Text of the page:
When Sharia is accepted to any extent as the law of the land, even putatively tolerant regimes can rapidly become less “respectful of minority faiths.” Constitutions define the relationship of the people to their government, the rights of citizens, and limitations (sometimes more, sometimes less) on the government’s power. If Islamic law is a basis for those boundaries, whether broadly or specifically construed, any additional rights granted by the government (by legislation or simple inaction) are subject at any time to a Sharia trump card. In nations like Algeria and Jordan where things “suddenly” appear to be getting worse, it is only because there has arisen sufficient political will to enforce Islamic law more aggressively, and, obviously, there is no constitutional limitation on the reach of Sharia law. And similar situations can arise where localized populations reject the authority of an existing secular system in favor of Sharia.
One wonders if the cognitive dissonance at the State Department ever reaches a breaking point, when the party line is that Islam is fundamentally tolerant, but problems of the same nature crop up from Algeria to Iran. “Religious freedom worsens in Jordan, Algeria: US,” from Agence France-Presse, September 19:
WASHINGTON (AFP) “” Religious freedom took a turn for the worse in the last year in China, Egypt and Iran, but also in normally more tolerant countries like Jordan and Algeria, the State Department said Friday.
The State Department’s annual report on religious freedoms around the world for the period between July 2007 and July 2008 also singled out North Korea again as among the worst violators of religious freedom.
But there were new concerns about Jordan and Algeria, “which traditionally have been more respectful of minority faiths,” according to John Hanford III, the ambassador at large for religious freedom.
“The government’s de factor and de jure policies have precipitated a decline in the status of religious freedom during this reporting period,” the report said.
In February, the government began enforcing an ordinance which “makes proselytizing a criminal offense,” it said.
It said that the ordinance mandates “that anyone who makes, stores or distributes printed documents, or audiovisual materials with the intent of ‘shaking the faith‘ of a Muslim may also face a maximum of five years’ imprisonment” and a fine equivalent to 7,100 dollars.
“In Jordan, a Sharia Court found a convert from Islam to Christianity guilty of apostasy, annulled his marriage, and declared him to be without any religious identity,” said Hanford, who oversaw the report.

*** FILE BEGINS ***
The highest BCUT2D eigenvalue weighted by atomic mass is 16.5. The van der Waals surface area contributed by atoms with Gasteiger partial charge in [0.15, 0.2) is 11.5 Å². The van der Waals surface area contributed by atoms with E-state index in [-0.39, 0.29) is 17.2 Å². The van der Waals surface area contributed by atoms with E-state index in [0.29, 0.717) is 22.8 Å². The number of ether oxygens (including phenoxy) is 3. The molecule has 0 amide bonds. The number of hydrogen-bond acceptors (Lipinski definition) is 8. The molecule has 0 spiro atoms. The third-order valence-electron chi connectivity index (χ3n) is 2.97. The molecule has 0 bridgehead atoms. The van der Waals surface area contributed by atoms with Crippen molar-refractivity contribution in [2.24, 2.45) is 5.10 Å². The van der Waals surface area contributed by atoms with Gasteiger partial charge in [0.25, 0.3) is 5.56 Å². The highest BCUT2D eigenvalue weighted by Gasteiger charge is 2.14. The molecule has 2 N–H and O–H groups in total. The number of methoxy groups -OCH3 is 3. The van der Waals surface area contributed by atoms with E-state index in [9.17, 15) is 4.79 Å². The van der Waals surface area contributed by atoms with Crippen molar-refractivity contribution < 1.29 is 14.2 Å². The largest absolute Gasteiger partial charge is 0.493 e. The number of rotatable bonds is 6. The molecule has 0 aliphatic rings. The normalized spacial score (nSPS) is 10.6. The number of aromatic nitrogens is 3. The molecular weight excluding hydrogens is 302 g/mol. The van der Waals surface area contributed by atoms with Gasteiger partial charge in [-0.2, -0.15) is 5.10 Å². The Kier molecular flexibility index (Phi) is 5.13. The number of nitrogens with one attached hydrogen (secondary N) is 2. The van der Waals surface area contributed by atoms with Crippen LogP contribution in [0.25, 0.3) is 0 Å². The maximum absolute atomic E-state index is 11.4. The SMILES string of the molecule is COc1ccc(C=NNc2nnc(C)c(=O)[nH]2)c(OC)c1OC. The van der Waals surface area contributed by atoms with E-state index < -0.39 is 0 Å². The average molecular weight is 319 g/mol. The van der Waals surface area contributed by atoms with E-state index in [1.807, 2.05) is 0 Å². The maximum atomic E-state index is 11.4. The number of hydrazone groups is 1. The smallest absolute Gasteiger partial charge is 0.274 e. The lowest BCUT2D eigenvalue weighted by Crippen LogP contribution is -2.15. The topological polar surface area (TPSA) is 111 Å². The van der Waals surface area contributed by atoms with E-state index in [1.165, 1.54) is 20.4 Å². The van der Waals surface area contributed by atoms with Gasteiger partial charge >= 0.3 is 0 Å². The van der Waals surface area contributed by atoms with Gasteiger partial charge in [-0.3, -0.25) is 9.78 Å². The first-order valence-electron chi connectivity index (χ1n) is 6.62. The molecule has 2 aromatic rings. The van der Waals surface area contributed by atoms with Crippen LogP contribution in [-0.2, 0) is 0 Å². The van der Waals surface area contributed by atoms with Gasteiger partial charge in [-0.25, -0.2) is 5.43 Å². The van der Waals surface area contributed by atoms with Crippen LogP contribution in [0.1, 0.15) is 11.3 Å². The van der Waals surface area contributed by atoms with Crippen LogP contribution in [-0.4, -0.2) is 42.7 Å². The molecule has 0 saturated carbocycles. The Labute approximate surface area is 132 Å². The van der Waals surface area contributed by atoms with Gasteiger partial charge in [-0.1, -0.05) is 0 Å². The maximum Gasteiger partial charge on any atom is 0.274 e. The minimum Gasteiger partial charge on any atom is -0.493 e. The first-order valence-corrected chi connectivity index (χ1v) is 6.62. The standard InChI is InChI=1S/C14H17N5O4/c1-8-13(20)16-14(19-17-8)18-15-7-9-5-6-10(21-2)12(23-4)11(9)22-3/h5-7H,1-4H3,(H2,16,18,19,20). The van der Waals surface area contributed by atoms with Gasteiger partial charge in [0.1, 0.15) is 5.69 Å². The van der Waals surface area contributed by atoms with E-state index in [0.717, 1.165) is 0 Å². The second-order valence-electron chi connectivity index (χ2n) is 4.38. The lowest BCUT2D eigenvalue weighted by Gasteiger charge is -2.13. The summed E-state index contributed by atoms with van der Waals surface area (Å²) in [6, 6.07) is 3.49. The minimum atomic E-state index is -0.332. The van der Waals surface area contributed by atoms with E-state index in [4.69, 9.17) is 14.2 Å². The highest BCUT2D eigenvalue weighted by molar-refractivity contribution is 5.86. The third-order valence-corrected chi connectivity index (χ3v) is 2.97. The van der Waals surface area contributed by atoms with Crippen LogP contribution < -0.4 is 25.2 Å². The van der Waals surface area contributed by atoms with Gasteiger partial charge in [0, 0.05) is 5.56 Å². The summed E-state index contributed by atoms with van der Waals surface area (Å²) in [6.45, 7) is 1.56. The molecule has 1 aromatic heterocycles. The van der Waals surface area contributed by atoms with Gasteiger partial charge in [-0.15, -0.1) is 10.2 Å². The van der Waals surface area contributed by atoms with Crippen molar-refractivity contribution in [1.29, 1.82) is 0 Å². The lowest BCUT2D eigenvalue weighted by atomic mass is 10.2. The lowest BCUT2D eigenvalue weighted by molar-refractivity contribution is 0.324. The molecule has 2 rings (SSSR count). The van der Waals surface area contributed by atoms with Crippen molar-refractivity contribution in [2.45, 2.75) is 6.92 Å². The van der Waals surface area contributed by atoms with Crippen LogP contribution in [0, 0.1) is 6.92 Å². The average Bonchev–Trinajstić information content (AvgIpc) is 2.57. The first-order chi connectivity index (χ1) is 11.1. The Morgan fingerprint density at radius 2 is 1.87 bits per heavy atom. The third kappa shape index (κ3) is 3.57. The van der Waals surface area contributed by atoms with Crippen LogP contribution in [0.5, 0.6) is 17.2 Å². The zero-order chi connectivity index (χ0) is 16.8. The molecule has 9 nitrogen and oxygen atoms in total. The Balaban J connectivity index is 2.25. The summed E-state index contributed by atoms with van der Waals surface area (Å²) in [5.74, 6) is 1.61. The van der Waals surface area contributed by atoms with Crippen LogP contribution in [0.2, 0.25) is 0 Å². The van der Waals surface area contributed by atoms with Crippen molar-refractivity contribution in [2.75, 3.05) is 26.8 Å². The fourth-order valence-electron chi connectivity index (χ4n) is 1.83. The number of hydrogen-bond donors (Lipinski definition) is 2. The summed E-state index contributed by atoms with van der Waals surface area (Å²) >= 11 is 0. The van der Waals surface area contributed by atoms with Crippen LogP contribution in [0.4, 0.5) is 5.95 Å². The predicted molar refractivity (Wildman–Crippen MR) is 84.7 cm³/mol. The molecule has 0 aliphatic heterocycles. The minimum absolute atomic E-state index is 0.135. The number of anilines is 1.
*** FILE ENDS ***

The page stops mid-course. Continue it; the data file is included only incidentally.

“The Jordanian government also harassed individuals and organizations based on religious affiliation,” he said. […]
In Egypt, the report said that “several government measures and practices undertaken during the reporting period contributed to a decline in government respect for religious freedom.”
It cited in particular the restriction of the right to convert to only non-Muslims.
In Saudi Arabia, “there were incremental improvements in specific areas, such as better protection of the right to possess and use personal religious materials,” it said.
Myanmar, Eritrea, Iran, North Korea, Sudan, and Uzbekistan maintained the status quo. Along with China, these countries are on the State Department blacklist, or the Countries of Particular Concern, which incur sanctions.
And yet Saudi Arabia is in many ways as bad or worse than the official “Countries of Particular Concern.”
The blacklist is renewed at the end of the year on the basis of the report.
In presenting the report, Secretary of State Condoleezza Rice rejected what she said were attempts by the Organization of the Islamic Conference (OIC) to criminalize “defamation” of religions, such caricatures or other images of the prophet Mohammed, which is forbidden in Islam.
The OIC represents 57 Muslim countries around the world.
“We’re concerned by efforts to promote a so-called defamation of religions concept, which has been the focus of numerous resolutions passed at the United Nations,” Rice said.
“Instead of protecting religion practice and promoting tolerance, this concept seeks to limit freedom of speech, and that could undermine the standards of international religious freedom,” she said.